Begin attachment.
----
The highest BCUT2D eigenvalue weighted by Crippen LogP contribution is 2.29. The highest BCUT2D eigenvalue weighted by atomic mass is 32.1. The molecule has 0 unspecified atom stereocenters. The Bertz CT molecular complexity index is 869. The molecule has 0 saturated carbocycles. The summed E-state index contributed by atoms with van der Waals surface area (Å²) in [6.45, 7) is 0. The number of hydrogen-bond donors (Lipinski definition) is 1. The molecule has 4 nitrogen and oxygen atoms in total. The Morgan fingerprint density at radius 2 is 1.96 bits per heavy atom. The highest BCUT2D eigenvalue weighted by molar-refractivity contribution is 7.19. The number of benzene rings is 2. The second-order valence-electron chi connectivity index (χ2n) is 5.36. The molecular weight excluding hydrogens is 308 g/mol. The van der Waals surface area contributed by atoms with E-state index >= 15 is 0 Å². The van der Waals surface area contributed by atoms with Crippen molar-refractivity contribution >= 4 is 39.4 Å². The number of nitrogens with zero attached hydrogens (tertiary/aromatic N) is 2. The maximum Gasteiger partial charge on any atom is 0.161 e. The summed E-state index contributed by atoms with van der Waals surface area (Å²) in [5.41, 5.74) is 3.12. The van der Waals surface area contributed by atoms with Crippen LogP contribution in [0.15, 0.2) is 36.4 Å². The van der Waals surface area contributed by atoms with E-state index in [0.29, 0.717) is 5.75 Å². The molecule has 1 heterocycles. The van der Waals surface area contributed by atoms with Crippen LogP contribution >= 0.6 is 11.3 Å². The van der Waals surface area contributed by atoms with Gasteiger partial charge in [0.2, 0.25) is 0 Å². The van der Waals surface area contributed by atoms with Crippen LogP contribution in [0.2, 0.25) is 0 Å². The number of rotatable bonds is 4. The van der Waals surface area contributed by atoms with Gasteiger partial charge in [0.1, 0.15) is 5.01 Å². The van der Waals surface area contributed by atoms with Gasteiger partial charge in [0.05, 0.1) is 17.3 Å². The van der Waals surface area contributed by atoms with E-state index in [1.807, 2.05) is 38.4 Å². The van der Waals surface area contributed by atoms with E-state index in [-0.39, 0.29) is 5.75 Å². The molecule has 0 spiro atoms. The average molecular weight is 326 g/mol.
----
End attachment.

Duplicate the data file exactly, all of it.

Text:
The highest BCUT2D eigenvalue weighted by Crippen LogP contribution is 2.29. The highest BCUT2D eigenvalue weighted by atomic mass is 32.1. The molecule has 0 unspecified atom stereocenters. The Bertz CT molecular complexity index is 869. The molecule has 0 saturated carbocycles. The summed E-state index contributed by atoms with van der Waals surface area (Å²) in [6.45, 7) is 0. The number of hydrogen-bond donors (Lipinski definition) is 1. The molecule has 4 nitrogen and oxygen atoms in total. The Morgan fingerprint density at radius 2 is 1.96 bits per heavy atom. The highest BCUT2D eigenvalue weighted by molar-refractivity contribution is 7.19. The number of benzene rings is 2. The second-order valence-electron chi connectivity index (χ2n) is 5.36. The molecular weight excluding hydrogens is 308 g/mol. The van der Waals surface area contributed by atoms with E-state index >= 15 is 0 Å². The van der Waals surface area contributed by atoms with Crippen molar-refractivity contribution >= 4 is 39.4 Å². The number of nitrogens with zero attached hydrogens (tertiary/aromatic N) is 2. The maximum Gasteiger partial charge on any atom is 0.161 e. The summed E-state index contributed by atoms with van der Waals surface area (Å²) in [5.41, 5.74) is 3.12. The van der Waals surface area contributed by atoms with Crippen LogP contribution in [0.15, 0.2) is 36.4 Å². The van der Waals surface area contributed by atoms with E-state index in [0.29, 0.717) is 5.75 Å². The molecule has 1 heterocycles. The van der Waals surface area contributed by atoms with Crippen LogP contribution >= 0.6 is 11.3 Å². The van der Waals surface area contributed by atoms with Gasteiger partial charge in [0.2, 0.25) is 0 Å². The van der Waals surface area contributed by atoms with Crippen LogP contribution in [0.2, 0.25) is 0 Å². The number of rotatable bonds is 4. The van der Waals surface area contributed by atoms with Gasteiger partial charge in [0.1, 0.15) is 5.01 Å². The van der Waals surface area contributed by atoms with Gasteiger partial charge in [0.05, 0.1) is 17.3 Å². The van der Waals surface area contributed by atoms with E-state index in [1.807, 2.05) is 38.4 Å². The van der Waals surface area contributed by atoms with E-state index in [-0.39, 0.29) is 5.75 Å². The molecule has 0 spiro atoms. The average molecular weight is 326 g/mol.